My youngest daughter is on the verge of being overweight. I don't want to single her out or embarrass her, but I do want to help her deal with this now and not let it get out of control. What is the best way to deal with this when her siblings don't have the same problem?
Our children and teen-agers are no exception to the alarming numbers of overweight people in America. Television, computers and video games keep our young people sitting still rather than running or jumping, and all kinds of sweet and fatty snacks are readily available. The result is children gradually putting on more weight.
The National Health and Nutrition Examination Survey gives us the most complete and accurate picture of our children's growth and fitness. By 1999, 13 percent of children ages 6 through 11, and 14 percent ages 12 through 19, were at or beyond the 95th percentile for weight (the definition for obesity) on nationally standard growth charts. This compares with 4 percent of children and 5 percent of adolescents in the 1960s.
Although gender-specific figures for 1999 have not been published, in the previous wave of the study (1988-94) boys and young men were overweight 2 percentage points more often than girls and young women.
Overweight children are prone to be overweight as adults and more likely to suffer from diabetes, heart disease, high blood pressure, mobility limitations and stroke.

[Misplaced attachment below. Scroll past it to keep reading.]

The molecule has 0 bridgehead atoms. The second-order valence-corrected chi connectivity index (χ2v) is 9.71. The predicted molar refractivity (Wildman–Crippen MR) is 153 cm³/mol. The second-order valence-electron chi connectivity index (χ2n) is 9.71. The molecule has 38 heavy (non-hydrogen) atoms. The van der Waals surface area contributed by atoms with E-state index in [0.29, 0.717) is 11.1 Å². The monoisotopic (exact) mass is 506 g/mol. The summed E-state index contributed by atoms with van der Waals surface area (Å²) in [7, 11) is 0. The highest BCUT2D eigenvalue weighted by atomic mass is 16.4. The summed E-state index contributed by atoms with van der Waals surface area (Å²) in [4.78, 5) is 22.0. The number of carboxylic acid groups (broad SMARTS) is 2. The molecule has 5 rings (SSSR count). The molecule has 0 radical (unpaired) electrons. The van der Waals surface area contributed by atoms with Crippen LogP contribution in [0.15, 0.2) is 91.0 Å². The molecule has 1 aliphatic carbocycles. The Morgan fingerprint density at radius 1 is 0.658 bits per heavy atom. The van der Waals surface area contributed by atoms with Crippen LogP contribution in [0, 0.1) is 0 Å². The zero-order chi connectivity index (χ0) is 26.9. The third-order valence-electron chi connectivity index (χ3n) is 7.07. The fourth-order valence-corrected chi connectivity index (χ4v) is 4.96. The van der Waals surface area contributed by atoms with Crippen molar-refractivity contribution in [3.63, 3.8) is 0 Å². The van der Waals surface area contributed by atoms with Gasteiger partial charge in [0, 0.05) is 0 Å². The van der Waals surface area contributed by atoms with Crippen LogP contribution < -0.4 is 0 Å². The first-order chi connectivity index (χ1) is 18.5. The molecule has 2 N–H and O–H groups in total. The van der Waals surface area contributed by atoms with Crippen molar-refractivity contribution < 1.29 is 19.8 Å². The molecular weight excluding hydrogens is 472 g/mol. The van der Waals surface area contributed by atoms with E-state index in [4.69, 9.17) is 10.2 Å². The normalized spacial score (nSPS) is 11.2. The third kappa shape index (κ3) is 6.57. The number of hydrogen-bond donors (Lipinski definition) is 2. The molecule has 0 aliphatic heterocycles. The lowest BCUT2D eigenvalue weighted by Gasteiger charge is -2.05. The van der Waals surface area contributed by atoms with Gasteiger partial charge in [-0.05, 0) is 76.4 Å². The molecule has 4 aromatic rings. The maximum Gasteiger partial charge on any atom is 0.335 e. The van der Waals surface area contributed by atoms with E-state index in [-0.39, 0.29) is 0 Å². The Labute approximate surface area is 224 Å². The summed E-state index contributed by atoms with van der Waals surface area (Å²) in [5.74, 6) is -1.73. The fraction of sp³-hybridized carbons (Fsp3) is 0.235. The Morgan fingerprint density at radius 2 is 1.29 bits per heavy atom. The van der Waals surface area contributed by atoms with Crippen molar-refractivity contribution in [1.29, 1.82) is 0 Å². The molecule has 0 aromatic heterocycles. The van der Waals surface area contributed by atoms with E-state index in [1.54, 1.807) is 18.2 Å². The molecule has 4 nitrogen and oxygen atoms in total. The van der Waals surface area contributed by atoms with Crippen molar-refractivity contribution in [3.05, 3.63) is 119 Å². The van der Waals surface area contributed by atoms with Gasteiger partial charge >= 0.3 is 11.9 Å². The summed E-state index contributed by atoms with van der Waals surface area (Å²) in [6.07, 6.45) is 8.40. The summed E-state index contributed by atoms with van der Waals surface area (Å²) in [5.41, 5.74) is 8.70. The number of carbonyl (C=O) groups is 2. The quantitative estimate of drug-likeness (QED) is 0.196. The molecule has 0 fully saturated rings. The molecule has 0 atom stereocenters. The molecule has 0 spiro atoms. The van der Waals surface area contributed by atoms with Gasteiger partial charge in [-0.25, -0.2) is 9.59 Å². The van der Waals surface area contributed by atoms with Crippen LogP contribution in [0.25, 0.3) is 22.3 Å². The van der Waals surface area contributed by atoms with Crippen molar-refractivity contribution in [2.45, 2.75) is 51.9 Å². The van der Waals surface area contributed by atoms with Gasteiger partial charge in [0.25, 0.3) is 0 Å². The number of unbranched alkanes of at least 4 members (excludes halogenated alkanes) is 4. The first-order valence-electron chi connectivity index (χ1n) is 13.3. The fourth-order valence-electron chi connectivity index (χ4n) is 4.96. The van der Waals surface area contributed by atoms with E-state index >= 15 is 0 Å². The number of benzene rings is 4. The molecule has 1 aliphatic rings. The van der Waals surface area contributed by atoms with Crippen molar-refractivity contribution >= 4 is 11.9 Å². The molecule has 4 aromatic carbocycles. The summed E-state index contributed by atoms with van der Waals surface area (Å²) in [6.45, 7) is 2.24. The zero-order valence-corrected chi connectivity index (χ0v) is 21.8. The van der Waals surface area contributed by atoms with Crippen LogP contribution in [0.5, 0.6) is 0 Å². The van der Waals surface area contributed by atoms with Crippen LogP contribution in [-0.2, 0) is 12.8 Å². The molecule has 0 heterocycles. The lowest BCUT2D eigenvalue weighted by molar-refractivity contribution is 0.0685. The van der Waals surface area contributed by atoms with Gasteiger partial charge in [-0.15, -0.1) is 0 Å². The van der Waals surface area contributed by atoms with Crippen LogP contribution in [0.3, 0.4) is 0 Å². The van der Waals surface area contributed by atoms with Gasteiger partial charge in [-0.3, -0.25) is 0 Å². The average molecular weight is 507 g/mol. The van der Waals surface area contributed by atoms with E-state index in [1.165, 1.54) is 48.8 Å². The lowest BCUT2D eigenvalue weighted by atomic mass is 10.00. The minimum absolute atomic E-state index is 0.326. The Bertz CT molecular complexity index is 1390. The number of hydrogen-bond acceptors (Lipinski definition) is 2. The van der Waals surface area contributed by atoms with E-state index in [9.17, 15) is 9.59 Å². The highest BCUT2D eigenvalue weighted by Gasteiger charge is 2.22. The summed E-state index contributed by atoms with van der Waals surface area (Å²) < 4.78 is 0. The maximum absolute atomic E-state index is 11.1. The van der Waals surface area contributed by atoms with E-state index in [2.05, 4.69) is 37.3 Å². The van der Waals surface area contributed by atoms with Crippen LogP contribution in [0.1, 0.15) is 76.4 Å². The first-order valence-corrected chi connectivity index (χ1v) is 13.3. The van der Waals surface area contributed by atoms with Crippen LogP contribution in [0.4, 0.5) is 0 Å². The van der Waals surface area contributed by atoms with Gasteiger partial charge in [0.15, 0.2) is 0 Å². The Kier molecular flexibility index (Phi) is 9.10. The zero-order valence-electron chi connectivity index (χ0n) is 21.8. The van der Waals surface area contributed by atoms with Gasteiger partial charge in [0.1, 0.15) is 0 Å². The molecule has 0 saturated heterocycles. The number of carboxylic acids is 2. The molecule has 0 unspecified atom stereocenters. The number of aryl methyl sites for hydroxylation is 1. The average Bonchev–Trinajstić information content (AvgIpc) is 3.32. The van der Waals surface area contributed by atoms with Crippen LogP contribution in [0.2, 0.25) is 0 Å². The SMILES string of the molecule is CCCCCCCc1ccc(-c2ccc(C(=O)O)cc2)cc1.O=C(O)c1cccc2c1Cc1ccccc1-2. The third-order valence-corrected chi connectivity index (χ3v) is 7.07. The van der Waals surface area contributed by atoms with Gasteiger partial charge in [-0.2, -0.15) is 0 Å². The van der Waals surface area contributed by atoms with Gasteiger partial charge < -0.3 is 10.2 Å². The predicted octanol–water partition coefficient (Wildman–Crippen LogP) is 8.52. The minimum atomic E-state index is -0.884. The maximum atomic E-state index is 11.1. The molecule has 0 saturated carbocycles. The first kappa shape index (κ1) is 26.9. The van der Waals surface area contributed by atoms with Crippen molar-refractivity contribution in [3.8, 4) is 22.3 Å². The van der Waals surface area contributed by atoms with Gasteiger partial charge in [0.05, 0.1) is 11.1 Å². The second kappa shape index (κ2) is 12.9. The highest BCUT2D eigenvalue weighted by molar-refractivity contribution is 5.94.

Excess weight prevents children from fully participating and enjoying physical games and sports, and can lead to cruel teasing and bullying. The societal value placed on "thinness" today makes the plight of the overweight youngster doubly difficult.
Before using diet and exercise to get your child to a desired weight, schedule a checkup with a family physician or pediatrician.
Occasionally, a child's weight problem may be caused by a genetic, metabolic or hormonal condition, especially if the weight gain is sudden, extreme or occurs in a younger child. The physician can also determine if a medication or another substance is the root problem.
If your child seems to be healthy, the best way to manage her weight is to change her lifestyle and the whole family's. A lifestyle change may include more opportunities for exercise and adopting a balanced and healthy diet.
Tackling the problem as a family adds the double benefit of avoiding stigma for the child and plotting a more healthful future for the entire family, who may also be at risk of being overweight and incurring medical problems.
One of the biggest changes a family can make surrounds diet. Families should concentrate on eating more grains, starches, fruits and vegetables, and cutting down on concentrated sweets and items high in fat.
Eliminate unhealthy snacks between meals and avoid using food items as rewards. This decreases overall daily caloric intake. Highly restrictive diets are hardly ever needed or advised.
Another lifestyle change includes exercise. This doesn't have to be strenuous to be effective; a little bit every day or several times a week is better than a whole lot at once. Walking, hiking, cycling, swimming and ice or roller-skating are attractive to many families, and the activity can vary with the seasons.
Dobson is president of the nonprofit organization Focus on the Family, P.O. Box 444, Colorado Springs, CO 80903; or www.health.family.org.